The Suppliant Women review at the Royal Lyceum Theatre, Edinburgh – ‘bold’
David Greig has made an astute choice for the opening Royal Lyceum Theatre production of his tenure as artistic director. Aeschylus' The Suppliant Women might be 2,500 years old, but in his own version he ensures that the modern concerns – democracy, public votes, asylum seekers, rape culture and the precipitation of war – are all to the fore.
It is a bold production from director Ramin Gray, too, allowing the company to engage with contemporary Edinburgh by using a 30-strong volunteer cast to play the chorus. On stage throughout, these daughters of Danaus are fleeing forced marriage to their cousins, sons of Aegyptus.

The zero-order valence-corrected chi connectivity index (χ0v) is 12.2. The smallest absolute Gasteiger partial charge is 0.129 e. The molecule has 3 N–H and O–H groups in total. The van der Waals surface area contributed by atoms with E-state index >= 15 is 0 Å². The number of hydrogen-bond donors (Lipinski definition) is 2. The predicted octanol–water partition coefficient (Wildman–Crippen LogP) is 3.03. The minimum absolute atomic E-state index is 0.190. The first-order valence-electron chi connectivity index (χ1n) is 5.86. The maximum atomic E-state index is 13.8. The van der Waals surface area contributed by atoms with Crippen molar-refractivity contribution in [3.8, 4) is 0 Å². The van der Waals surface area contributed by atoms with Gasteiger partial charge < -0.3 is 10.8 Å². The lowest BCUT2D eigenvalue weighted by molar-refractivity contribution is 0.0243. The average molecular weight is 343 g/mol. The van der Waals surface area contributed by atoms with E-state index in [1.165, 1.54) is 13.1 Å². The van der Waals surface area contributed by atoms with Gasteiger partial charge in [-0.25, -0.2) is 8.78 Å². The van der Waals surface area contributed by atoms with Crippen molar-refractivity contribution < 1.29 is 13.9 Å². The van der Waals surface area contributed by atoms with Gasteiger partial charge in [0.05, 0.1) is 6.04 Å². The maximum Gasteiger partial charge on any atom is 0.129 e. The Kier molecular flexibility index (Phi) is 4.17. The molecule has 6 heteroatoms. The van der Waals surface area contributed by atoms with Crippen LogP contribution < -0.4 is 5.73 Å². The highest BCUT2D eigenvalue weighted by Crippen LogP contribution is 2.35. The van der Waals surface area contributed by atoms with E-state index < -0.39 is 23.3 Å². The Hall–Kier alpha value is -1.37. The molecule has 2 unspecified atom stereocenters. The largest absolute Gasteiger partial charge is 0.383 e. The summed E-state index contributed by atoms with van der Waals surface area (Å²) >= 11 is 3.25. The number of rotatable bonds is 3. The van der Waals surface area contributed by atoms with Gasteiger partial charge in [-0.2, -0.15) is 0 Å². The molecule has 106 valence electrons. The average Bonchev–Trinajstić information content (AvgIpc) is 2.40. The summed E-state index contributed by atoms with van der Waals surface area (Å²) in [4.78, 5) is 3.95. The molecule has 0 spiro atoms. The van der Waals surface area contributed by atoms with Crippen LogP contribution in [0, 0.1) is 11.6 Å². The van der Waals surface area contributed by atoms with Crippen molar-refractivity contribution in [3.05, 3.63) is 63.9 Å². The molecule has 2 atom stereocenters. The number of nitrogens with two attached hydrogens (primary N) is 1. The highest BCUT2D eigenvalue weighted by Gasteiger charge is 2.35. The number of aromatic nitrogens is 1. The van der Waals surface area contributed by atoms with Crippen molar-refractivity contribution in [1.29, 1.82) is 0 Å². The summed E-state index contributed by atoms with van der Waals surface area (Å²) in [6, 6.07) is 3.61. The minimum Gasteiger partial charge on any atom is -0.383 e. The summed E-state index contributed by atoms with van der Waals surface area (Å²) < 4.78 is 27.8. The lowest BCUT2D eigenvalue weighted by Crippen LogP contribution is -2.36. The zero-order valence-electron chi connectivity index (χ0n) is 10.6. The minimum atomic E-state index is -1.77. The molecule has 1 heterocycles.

Packed with ritualised movement from choreographer Sasha Milavic Davies and a score by John Browne that feels both contemporary and contemporaneous with ancient Greece, this is all about the power of the people. The three professional actors – Gemma May as the chorus leader, Omar Ebrahim as Danaus, and Oscar Batterham as King of Argos, where the women are seeking asylum – lead the piece, but don't stand apart from the chorus.
Such an attitude is key to Greig's ideas about the Lyceum's future – making it a place of and for the people. Indeed, he adds a preface, explaining how participating in and sponsoring theatre was a citizen's duty in Aeschylus' time, before duly offering a libation to the gods of theatre after naming those who have paid for this production – notably the paying ticket holders. And the result augers well for the future.